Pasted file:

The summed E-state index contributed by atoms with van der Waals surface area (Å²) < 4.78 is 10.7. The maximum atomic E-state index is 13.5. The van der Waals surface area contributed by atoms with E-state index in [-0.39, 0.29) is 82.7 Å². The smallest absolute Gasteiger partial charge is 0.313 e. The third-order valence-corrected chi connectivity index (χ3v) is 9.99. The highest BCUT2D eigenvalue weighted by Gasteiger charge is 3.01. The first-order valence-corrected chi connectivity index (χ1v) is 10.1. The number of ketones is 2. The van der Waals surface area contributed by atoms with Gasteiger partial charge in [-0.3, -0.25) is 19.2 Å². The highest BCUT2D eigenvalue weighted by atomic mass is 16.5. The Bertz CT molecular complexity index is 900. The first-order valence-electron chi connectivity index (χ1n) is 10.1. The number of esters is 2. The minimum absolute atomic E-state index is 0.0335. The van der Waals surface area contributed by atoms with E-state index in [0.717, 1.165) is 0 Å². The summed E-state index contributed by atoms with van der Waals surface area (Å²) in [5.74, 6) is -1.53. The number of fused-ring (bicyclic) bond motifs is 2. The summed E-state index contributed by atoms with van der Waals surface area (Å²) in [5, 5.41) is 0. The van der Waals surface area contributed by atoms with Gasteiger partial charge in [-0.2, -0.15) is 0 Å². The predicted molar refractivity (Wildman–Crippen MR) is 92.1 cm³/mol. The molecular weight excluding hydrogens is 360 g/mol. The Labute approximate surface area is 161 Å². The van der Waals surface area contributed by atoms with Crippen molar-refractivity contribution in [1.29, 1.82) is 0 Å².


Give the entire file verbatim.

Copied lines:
The summed E-state index contributed by atoms with van der Waals surface area (Å²) < 4.78 is 10.7. The maximum atomic E-state index is 13.5. The van der Waals surface area contributed by atoms with E-state index in [-0.39, 0.29) is 82.7 Å². The smallest absolute Gasteiger partial charge is 0.313 e. The third-order valence-corrected chi connectivity index (χ3v) is 9.99. The highest BCUT2D eigenvalue weighted by Gasteiger charge is 3.01. The first-order valence-corrected chi connectivity index (χ1v) is 10.1. The number of ketones is 2. The van der Waals surface area contributed by atoms with Gasteiger partial charge in [-0.3, -0.25) is 19.2 Å². The highest BCUT2D eigenvalue weighted by atomic mass is 16.5. The Bertz CT molecular complexity index is 900. The first-order valence-electron chi connectivity index (χ1n) is 10.1. The number of esters is 2. The minimum absolute atomic E-state index is 0.0335. The van der Waals surface area contributed by atoms with E-state index in [0.717, 1.165) is 0 Å². The summed E-state index contributed by atoms with van der Waals surface area (Å²) in [5.74, 6) is -1.53. The number of fused-ring (bicyclic) bond motifs is 2. The summed E-state index contributed by atoms with van der Waals surface area (Å²) in [5, 5.41) is 0. The van der Waals surface area contributed by atoms with Gasteiger partial charge in [-0.2, -0.15) is 0 Å². The predicted molar refractivity (Wildman–Crippen MR) is 92.1 cm³/mol. The molecular weight excluding hydrogens is 360 g/mol. The Labute approximate surface area is 161 Å². The van der Waals surface area contributed by atoms with Crippen molar-refractivity contribution in [1.29, 1.82) is 0 Å².